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Today is the 149th anniversary of the 1871 Chicago fire that destroyed so much of what was then a rapidly growing area of commerce. It had been incorporated as a city in 1837, only 34 years before it was ravaged by The Great Chicago Fire.

🌎 But did you know that on the same night (and starting two days earlier), there was a Wisconsin fire that burned the town of Peshtigo to the ground, killing 1/3 of its 2,000 residents? (This number is from the Russian River Flag, October 19, 1871, although TIME’s website says that there were as many as 2,500 dead—there are several possible reasons for the difference.) The problem was that the Chicago fire distracted from the Wisconsin one, and although the property destruction was less in Peshtigo, the loss of life was higher, as it “killed more people than any other fire in America’s history.” (TIME, “Top 10 Devastating Wildfires: The Peshtigo Fire, 1871”)

📰 Peshtigo suffered a “fire tornado”, and “balls of fire were soon seen observed to fall like meteors in different parts of the town, igniting wherever they touched.” A member of the Relief Committee from Milwaukee said the only ones who survived were those who threw themselves into a mill pond. (Russian River Flag, October 19, 1871)

📜 In a letter between a brother and half sister, the brother answers how some of the family survived while others died. “When the tornado struck the village they started for the river, but before they could reach it, everything was in flames.” In the letter, it says the lucky family member who survived didn’t believe the fire alarm at first because there had been so many false alarms that week. However, when another alarm sounded, he was able to get children out of the building and then headed back into the burning building to put on shoes before running from it again. He fell while carrying a child, but someone picked him up and put him in the water, where they stayed for four and a half hours while the fire swept around them. (Daily Wabash Express, November 21, 1871)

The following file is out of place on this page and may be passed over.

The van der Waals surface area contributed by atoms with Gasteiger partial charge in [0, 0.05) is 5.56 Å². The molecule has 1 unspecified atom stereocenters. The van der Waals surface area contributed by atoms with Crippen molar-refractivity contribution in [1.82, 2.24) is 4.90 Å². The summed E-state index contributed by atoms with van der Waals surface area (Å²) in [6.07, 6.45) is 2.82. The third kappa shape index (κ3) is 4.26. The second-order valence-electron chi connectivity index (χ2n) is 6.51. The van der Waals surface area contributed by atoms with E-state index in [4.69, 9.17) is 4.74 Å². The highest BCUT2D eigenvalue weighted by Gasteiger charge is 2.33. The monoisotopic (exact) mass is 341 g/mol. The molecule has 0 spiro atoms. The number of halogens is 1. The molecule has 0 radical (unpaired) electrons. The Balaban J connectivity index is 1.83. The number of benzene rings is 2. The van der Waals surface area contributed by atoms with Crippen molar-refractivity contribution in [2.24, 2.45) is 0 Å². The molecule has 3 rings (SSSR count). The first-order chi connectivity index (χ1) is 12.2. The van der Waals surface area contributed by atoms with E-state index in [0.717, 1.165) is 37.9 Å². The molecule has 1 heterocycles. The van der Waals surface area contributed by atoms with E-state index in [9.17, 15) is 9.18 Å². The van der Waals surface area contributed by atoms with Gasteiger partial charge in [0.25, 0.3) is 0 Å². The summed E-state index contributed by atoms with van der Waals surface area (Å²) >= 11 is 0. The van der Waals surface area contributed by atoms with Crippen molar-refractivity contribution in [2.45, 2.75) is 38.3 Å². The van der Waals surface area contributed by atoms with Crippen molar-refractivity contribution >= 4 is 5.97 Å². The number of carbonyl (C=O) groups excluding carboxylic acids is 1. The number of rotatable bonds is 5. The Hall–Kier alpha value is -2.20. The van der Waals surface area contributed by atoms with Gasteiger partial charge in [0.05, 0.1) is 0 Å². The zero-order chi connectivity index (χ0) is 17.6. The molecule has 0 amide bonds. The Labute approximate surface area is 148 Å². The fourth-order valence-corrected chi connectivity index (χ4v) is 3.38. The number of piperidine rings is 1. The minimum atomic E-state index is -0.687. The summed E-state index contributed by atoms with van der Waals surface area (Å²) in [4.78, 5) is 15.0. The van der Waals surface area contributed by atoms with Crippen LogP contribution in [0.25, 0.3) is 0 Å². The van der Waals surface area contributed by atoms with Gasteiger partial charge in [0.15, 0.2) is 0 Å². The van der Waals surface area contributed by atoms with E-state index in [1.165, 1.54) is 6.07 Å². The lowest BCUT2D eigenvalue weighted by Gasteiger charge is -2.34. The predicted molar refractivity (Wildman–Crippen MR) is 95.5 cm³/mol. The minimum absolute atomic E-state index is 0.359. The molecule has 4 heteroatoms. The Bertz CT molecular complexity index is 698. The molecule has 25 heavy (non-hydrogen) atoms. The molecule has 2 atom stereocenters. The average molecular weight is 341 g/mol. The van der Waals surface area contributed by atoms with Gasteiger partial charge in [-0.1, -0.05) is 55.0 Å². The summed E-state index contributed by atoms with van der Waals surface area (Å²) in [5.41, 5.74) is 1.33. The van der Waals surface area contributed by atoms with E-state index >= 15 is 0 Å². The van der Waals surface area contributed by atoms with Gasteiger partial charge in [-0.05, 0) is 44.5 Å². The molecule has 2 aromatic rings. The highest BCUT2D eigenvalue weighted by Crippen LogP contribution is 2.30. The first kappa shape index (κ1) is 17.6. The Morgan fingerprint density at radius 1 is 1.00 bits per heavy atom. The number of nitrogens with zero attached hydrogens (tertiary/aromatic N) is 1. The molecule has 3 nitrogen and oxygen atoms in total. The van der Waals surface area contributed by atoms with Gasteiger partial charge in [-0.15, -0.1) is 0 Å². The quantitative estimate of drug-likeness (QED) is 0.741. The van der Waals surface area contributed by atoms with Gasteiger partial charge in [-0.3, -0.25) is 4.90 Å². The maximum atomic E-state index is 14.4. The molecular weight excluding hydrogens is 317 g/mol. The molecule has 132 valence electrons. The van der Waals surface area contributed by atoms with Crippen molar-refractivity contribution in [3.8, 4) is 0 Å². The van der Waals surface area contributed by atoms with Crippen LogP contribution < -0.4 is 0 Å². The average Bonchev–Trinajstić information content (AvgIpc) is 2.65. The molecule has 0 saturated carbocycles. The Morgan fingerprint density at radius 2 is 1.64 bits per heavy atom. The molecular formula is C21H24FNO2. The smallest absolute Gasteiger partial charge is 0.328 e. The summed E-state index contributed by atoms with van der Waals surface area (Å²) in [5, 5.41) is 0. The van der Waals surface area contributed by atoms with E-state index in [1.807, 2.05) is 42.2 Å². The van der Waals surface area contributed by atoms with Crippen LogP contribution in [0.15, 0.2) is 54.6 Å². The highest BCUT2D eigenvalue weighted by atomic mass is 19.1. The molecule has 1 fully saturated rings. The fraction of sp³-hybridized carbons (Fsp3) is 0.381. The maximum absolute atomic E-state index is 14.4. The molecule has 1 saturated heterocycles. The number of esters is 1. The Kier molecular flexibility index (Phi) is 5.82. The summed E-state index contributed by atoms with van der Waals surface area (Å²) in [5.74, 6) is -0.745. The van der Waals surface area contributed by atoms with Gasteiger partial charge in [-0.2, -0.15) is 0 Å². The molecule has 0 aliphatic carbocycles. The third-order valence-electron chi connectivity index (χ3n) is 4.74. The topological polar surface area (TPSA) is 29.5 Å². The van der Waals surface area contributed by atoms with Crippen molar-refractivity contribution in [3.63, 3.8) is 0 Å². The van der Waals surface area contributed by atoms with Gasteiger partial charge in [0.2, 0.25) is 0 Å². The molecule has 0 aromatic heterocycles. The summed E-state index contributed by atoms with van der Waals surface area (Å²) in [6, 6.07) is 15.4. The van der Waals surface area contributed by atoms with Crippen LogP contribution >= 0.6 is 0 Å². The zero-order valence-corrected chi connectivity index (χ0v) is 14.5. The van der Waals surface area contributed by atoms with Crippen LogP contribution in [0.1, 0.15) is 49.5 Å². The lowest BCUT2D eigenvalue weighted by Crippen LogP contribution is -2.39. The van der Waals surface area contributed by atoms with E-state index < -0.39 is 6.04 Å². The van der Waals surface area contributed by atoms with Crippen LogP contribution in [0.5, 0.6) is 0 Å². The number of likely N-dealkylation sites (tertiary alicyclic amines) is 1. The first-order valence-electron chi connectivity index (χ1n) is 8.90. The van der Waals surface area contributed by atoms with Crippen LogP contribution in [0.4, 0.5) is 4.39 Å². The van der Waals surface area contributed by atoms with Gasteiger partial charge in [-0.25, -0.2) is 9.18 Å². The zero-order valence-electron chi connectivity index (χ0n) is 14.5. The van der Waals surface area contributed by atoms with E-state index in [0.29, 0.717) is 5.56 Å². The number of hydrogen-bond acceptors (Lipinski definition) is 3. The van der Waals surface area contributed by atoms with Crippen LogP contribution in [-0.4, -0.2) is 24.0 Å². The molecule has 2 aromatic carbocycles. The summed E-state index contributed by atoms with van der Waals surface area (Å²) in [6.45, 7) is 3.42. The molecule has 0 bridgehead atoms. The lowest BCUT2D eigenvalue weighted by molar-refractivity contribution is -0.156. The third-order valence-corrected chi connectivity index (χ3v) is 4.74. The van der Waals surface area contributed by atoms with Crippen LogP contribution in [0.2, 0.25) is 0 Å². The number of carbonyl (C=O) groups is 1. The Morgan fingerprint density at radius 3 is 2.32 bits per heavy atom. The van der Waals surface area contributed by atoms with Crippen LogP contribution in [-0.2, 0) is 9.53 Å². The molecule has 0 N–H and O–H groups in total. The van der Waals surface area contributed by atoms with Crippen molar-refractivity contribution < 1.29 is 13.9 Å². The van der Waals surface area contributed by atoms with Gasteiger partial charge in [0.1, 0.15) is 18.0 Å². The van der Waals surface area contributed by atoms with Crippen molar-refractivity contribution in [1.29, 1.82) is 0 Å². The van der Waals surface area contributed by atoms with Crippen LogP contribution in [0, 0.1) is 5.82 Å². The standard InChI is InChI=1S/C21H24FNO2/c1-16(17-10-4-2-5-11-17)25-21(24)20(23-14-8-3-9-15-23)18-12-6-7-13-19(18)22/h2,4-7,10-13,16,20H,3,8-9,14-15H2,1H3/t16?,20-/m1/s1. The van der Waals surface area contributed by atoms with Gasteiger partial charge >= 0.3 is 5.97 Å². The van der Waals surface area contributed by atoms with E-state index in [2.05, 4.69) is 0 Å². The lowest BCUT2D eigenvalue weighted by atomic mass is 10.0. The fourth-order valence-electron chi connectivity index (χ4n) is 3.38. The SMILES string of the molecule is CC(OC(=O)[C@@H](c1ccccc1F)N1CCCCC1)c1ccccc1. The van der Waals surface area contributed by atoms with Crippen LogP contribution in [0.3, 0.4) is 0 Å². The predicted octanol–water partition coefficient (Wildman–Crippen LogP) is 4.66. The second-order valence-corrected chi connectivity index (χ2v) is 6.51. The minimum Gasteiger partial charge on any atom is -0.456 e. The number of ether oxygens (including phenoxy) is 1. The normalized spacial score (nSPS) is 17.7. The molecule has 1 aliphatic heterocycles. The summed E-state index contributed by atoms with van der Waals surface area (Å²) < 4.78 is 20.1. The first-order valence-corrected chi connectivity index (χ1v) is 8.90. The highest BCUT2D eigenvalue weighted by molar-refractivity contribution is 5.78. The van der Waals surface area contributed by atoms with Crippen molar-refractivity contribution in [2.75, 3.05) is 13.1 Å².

🧠 There is so much history we know nothing about and so many amazing life stories we don’t hear. They’re just as important as famous ones, and hearing their stories is something I’ve found to be important to me. ❤️

🖋 If you use this blog post as a reference for your own work, please cite it as a source. Thank you!

References

  1. “The Wisconsin Fires.” (1871, October 19). Russian River Flag, p. 2. Retrieved October 10, 2020, from https://cdnc.ucr.edu/.
  2. “Editor Terre Haute Express.” (1871, November 21). Daily Wabash Express, p. 4. Retrieved October 10, 2020, from https://newspapers.library.in.gov/.
  3. Rosenfeld, Everett. “Top 10 Devastating Wildfires: The Peshtigo Fire, 1871.” (2011, June 8). TIME. Retrieved October 10, 2020, from http://content.time.com/time/specials/packages/article/0,28804,2076476_2076484_2076503,00.html.

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